Would Breakthrough Starshot be able to deflect an asteroid or comet? I have seen thoughts about using the lasers that would launch Breakthrough Starshot to deflect asteroids or comets: https://www.scientificamerican.com/article/how-to-stop-an-incoming-comet/ though I am not sure if the laser could deliver enough power at a great distance. My thought is to use the craft itself to deflect the asteroid / comet. Get the craft going a significant portion of the speed of light using the system, but aim at the asteroid (that part might be very hard to do). If you were able to hit the asteroid with the very high velocity projectile (the space sail space craft - even though it has low mass), would that be enough to significantly deflect it? Force = mass * velocity squared, so I think the velocity squared might be significant, though the mass is small.

Here is more on Breakthrough Starshot (its main goal is to explore other solar systems, but perhaps it could be used to save Earth in the future): https://en.wikipedia.org/wiki/Breakthrough_Starshot

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    $\begingroup$ Even very small impulses can result in large changes in trajectories. I think the answer might be yes, for cases where we have great forewarning. $\endgroup$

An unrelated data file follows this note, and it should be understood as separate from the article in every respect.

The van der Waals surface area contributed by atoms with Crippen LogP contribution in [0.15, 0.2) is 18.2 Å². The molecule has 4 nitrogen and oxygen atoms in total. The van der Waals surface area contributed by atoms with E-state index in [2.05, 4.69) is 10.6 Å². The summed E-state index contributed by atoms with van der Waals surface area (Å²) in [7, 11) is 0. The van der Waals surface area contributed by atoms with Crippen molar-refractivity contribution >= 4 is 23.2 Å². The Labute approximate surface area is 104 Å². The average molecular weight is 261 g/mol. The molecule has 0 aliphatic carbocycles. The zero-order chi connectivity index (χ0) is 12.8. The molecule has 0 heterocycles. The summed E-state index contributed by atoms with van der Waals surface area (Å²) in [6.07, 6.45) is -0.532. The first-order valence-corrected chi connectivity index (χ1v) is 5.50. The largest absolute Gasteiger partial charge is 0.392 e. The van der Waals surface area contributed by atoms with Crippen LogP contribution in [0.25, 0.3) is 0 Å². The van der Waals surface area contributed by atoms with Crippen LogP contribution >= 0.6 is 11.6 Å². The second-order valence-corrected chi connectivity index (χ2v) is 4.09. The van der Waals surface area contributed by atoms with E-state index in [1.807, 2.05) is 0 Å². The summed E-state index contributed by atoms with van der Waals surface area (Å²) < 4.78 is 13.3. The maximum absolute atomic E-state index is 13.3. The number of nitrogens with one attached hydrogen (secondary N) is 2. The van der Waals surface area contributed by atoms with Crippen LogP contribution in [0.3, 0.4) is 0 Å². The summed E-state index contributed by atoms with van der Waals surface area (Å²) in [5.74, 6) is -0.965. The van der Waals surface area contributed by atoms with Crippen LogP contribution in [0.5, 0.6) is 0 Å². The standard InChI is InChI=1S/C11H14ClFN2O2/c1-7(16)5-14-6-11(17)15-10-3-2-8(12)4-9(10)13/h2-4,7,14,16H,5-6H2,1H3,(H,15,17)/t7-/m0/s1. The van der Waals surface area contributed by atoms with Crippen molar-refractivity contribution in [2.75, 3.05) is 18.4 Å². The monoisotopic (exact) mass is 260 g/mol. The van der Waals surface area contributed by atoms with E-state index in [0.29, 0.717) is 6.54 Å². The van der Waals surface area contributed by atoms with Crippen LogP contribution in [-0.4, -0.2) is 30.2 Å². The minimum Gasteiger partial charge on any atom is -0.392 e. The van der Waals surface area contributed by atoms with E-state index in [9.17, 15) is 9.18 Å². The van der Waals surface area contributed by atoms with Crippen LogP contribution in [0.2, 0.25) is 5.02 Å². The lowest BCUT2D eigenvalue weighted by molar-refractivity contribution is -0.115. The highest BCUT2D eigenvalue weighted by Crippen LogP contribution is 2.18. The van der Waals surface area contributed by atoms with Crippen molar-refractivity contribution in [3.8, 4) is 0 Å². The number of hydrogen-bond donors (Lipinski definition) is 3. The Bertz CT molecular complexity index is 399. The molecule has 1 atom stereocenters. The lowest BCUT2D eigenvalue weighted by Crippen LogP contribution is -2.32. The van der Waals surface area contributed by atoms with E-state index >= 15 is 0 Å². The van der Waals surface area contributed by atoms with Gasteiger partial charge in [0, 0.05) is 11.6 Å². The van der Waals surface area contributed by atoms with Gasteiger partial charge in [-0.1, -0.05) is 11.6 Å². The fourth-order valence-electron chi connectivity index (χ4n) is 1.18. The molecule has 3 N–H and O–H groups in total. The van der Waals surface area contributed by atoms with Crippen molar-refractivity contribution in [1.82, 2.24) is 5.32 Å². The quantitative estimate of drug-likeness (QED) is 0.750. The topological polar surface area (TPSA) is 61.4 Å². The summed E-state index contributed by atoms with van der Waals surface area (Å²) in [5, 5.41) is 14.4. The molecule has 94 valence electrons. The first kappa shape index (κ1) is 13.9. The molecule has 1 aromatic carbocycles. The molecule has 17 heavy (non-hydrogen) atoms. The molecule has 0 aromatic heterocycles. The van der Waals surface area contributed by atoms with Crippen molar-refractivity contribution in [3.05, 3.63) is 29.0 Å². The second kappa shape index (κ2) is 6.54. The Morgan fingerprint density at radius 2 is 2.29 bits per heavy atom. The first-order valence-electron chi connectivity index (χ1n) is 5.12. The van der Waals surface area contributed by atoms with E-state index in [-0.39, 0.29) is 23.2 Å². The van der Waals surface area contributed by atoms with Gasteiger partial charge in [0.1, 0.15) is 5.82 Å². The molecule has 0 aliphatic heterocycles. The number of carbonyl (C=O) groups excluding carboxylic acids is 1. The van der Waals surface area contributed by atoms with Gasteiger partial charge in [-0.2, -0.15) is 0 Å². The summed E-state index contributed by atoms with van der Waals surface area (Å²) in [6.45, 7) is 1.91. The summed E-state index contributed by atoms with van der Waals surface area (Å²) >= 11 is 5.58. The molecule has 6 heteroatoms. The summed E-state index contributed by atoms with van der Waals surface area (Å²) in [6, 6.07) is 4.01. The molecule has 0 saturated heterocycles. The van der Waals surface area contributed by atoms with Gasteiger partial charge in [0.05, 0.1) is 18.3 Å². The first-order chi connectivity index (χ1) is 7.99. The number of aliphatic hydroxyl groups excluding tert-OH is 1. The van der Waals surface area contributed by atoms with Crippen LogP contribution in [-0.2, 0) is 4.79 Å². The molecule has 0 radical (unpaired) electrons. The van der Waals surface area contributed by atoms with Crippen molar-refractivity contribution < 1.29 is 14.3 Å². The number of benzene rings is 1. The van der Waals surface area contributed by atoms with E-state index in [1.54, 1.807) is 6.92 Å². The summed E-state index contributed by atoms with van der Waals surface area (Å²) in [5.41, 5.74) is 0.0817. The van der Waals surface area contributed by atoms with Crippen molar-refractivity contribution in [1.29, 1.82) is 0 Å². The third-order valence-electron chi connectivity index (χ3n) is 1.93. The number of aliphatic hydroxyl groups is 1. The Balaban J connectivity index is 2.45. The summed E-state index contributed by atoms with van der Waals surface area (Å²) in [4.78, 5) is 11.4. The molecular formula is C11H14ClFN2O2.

– BMF
    Feb 9, 2020 at 16:47
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    $\begingroup$ For a very large asteroid, one that would be damaging to earth, you'd need a large space-craft to significantly deflect the asteroid, else you're throwing ants at an apple. Breakthrough star-shot is not intended to accelerate a payload of significant mass, so that's out. Also, it's made to accelerate a small payload over a long period of time, meaning the asteroid would need to be extremely far out. You honestly might be better off aiming star-shot at the edge of the asteroid to cause some sort of angular momentum change, and hope that the absorption properties of the asteroid are high. $\endgroup$ Feb 13, 2020 at 15:21
  • $\begingroup$ Something like the idea to paint half of an asteroid with reflective paint would be a very similar idea. Good question though, I'd love to see an answer with more credibility than my own. +1 $\endgroup$ Feb 13, 2020 at 15:22


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